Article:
Manichean Aesthetics: The Politics of Literature in Colonial Africa

Manichean Aesthetics: The Politics of Literature in Colonial Africa

Manichean Aesthetics: The Politics of Literature in Colonial Africa

Manichean Aesthetics: The Politics of Literature in Colonial Africa

Excerpt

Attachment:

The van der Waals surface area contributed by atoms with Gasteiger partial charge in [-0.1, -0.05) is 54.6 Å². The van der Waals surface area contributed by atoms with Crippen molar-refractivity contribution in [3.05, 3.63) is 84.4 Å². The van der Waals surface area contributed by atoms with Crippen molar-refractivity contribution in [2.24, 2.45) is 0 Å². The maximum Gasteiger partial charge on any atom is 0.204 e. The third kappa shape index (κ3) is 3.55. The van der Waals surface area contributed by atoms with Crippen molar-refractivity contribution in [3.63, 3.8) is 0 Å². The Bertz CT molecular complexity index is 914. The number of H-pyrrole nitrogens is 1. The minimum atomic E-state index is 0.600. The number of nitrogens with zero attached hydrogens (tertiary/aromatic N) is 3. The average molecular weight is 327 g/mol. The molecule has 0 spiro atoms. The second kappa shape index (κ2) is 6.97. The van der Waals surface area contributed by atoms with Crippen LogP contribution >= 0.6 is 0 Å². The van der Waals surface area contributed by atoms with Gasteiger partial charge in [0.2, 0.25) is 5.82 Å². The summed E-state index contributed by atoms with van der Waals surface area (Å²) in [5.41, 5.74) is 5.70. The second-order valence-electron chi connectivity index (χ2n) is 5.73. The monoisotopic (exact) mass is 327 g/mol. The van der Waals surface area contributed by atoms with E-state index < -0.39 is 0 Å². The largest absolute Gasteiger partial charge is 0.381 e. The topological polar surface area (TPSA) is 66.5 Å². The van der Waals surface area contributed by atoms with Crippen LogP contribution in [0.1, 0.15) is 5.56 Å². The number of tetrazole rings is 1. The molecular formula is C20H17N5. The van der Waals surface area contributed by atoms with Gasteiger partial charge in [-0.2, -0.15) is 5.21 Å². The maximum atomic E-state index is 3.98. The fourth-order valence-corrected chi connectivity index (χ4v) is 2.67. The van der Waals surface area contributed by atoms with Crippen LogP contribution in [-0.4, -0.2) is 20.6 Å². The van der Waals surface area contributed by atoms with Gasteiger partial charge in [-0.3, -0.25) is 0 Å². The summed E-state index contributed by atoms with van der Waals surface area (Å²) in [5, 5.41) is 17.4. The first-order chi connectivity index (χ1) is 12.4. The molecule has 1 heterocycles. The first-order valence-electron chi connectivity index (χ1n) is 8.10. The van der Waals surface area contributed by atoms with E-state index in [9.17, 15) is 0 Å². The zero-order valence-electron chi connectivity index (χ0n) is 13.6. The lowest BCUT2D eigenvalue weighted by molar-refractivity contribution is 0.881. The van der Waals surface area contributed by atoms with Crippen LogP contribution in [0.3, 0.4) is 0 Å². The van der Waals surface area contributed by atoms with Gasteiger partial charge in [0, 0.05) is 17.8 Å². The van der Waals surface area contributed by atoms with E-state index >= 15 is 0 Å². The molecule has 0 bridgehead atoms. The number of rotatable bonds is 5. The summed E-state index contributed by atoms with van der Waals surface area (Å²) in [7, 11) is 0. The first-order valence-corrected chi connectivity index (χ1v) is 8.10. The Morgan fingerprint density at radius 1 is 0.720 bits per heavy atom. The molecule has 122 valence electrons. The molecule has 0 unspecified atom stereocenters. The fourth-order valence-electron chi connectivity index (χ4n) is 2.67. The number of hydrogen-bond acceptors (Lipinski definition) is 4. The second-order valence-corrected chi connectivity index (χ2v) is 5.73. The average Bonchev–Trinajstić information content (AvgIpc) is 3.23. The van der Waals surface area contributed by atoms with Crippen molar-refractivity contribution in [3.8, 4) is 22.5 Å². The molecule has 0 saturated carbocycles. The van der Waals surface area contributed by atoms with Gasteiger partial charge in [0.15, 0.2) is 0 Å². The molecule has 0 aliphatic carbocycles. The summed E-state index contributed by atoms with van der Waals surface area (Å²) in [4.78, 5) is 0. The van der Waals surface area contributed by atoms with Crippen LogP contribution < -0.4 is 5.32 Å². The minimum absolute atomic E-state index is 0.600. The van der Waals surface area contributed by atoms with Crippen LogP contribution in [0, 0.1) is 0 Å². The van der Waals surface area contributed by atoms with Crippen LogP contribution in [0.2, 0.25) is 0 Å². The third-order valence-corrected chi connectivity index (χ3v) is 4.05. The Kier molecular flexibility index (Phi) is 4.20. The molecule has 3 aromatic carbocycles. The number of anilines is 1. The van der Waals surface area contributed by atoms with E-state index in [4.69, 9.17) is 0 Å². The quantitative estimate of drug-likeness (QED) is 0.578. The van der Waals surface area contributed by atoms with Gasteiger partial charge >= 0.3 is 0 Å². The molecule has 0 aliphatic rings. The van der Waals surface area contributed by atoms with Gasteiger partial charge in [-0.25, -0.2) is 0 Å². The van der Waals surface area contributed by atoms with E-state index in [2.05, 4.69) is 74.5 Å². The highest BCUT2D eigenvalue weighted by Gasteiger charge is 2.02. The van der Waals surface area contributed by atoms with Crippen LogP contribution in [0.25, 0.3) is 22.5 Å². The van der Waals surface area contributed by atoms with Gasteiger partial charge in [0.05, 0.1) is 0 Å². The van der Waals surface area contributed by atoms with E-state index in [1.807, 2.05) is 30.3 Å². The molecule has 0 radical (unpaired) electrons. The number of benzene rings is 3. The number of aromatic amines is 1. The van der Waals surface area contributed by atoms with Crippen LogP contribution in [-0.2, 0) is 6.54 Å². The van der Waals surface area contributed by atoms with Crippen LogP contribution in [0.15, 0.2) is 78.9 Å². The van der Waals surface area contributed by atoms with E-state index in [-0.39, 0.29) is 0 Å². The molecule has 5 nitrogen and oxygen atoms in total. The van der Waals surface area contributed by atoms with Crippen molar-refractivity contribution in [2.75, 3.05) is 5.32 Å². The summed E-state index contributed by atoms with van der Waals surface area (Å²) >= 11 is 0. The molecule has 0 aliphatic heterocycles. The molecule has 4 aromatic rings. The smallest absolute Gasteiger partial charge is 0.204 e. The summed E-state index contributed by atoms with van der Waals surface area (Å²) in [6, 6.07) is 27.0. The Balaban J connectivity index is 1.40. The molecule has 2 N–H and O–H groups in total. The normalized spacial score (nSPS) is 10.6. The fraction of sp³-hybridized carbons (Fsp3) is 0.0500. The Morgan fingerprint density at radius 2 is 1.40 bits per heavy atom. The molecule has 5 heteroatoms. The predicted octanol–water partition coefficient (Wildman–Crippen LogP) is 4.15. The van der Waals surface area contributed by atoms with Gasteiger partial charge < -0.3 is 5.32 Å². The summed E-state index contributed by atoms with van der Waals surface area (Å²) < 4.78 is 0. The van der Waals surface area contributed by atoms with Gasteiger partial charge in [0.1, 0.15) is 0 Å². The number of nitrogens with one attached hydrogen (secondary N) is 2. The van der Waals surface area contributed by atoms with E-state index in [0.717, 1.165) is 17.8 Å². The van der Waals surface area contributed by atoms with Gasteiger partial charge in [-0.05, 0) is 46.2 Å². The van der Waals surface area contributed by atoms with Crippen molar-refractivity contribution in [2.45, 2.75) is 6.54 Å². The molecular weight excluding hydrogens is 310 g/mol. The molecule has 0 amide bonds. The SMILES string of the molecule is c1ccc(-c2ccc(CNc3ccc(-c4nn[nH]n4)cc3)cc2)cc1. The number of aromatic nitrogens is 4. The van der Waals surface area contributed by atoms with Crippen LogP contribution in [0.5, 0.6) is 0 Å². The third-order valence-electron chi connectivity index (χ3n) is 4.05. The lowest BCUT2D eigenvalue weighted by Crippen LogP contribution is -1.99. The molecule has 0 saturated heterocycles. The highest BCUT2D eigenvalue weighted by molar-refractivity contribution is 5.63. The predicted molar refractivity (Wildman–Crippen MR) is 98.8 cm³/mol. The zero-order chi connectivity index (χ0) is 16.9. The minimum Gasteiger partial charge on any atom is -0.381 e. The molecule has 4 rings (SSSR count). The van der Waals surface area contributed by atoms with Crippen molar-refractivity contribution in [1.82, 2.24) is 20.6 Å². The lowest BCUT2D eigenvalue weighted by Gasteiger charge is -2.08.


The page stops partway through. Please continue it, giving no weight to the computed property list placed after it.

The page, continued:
IN THE PAST ten years, colonial and African literatures written in English have begun to attract critical attention. Thus far, however, both general surveys and critical studies of single colonial and African authors have examined such texts in a socio-political vacuum, assuming either that politics are irrelevant to a study of literature or that life in the colonies resembles life elsewhere. Even critical studies, such as Sociologie du Roman Africain and Fiction and the Colonial Experience , which promise a specific analysis of colonial social experience are in this respect rather disappointing. M. M. Mahood The Colonial Encounter: A Reading of Six Novels aptly illustrates the peculiar hesitancy, if not a veiled refusal, of literary critics to come to terms with the colonial situation. Having chosen six novels "which are concerned with the experience of colonial rule and its aftermath," Ms. Mahood intends to define "ways in which historical thinking on imperialism and on the relinquishing of empire, as distinct from the mere chronicling of imperial rule, might shed light on the traditional and central concern of literary criticism: the work of art as the figment of a particular sensibility. However, this intention is entirely subverted by her selection of three "colonial" writers (Joseph Conrad, E. M. Forster, and Graham Greene) whom she feels "are as innocent of emotional exploitation of the colonial scene as they are critical of its political and economic exploitation." Similarly, the Third World writers she chooses (Chinua Achebe, R. K. Narayan, and V. S. Naipaul) are "quite as distanced from the dominated side in the colonial encounter as the best expatriate writers are distanced from their dominating compatriots." Thus, even though Mahood has thoroughly documented the historical background of the six novels, her assumption of a "distance" between the writers and the colonial ambiance leads to a complete circumvention of the motives, prejudices, conflicts, bitterness, and resentments that define the essential . . .

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